- Can a Husband & Wife Filing a Joint Tax Return Both Contribute to a Roth IRA?
- Can a Married Couple Have a Joint IRA?
- What Is the Married Couple Limit to an IRA Contribution?
- What Is the Most I Can Deposit in a Traditional IRA This Year?
- Guidelines for IRA Contributions
- Can I Transfer Funds From My Brokerage Account Direct to a Roth IRA?
The tax benefits of traditional and Roth IRAs are a big help to people saving for retirement. The Internal Revenue Service sets limits on how much a married couple can put in their IRAs every year -- the limits discussed in this article for the 2012 tax year. You need to be mindful of these rules and check them annually, because the IRS charges a 6 percent tax on excess contributions.
Spousal IRA Rules
IRAs can be opened and owned only by individuals, so a married couple cannot jointly own an IRA. However, each spouse may have a separate IRA or even multiple traditional and Roth IRAs. Normally you must have earned income to contribute to an IRA. However, under IRS spousal IRA rules, both spouses may contribute to IRAs as long as one has earned income equal to or greater than the total contributions made each year. Furthermore, spouses may contribute to each other’s IRAs. To take advantage of the spousal IRA rules, a married couple must file a joint tax return.
The maximum amount you can add to an IRA in a single year is $5,000. Once an individual is 50, the limit rises to $6,000. If you have more than one IRA account, this limit applies to your combined contributions to all IRA accounts, not to each IRA separately. When both partners in a marriage contribute to IRAs, they can contribute $5,000 to each spouse’s IRA for a combined total of $10,000 per year. If one spouse is at least 50, the combined maximum is $11,000. When both spouses reach age 50 the maximum rises to $12,000.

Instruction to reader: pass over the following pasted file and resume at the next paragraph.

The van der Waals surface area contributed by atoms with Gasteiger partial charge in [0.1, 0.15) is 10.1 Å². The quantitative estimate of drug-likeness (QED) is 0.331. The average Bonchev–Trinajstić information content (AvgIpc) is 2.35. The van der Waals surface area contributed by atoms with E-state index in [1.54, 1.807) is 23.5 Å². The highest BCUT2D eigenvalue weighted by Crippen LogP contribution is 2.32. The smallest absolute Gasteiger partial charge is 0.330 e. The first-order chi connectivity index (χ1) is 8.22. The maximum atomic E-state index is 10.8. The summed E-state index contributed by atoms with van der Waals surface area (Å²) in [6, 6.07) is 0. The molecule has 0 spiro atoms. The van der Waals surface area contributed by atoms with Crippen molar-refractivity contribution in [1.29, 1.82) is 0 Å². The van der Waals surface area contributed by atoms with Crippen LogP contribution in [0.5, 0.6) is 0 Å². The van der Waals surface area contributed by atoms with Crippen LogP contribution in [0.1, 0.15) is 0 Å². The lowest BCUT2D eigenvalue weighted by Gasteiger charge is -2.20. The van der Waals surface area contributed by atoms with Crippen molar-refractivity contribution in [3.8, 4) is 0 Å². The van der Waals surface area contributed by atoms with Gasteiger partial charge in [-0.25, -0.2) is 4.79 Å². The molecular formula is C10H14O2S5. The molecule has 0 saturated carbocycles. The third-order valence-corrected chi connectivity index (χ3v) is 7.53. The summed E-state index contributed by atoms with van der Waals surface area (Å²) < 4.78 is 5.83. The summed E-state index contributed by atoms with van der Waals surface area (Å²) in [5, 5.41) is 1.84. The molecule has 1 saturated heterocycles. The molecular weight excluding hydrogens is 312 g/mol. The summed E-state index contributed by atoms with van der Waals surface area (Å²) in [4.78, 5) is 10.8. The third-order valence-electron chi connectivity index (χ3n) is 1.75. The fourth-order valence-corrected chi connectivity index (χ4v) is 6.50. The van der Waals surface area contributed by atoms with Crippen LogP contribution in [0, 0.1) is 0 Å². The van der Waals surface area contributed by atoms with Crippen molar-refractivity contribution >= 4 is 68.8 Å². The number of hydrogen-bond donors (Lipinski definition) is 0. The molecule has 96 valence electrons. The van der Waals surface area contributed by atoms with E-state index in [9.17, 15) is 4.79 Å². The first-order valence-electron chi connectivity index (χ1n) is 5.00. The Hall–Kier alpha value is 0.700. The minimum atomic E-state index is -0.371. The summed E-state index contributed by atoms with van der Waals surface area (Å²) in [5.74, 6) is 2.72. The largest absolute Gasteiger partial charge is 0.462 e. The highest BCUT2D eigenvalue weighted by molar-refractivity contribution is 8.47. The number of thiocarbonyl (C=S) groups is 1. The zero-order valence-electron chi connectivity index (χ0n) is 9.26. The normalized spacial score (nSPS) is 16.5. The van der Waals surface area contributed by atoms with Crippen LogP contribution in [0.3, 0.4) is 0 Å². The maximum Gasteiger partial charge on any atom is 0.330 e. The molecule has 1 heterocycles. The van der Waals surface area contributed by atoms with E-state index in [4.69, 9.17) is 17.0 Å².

Traditional IRA Income Limits
When you or your spouse is covered by a retirement plan at work, the IRS sets income limits on the amount you can deduct for contributions to a traditional IRA. You can still add the same amount of money each year but you don’t get the tax deduction. If you are covered at work, your tax deduction is gradually reduced, or phased out, as your adjusted gross income rises from $92,000 to $112,000. If your spouse is covered by a work-based retirement plan and you are not, your phase-out limits are $173,000 to $183,000. If neither of you are covered by an employer-provided retirement plan there are no income limits.
The IRS applies a different set of phase-out rules to Roth IRAs than to traditional IRAs. For a married couple filing jointly, each spouse’s contribution limit is gradually reduced to zero as the couple’s AGI increases from $173,000 to $183,000. Once their AGI exceeds $183,000, neither spouse may add money to a Roth IRA. Roth phase-out rules apply whether or not either spouse is covered by a retirement plan at work. However, both spouses may continue to contribute to traditional IRAs.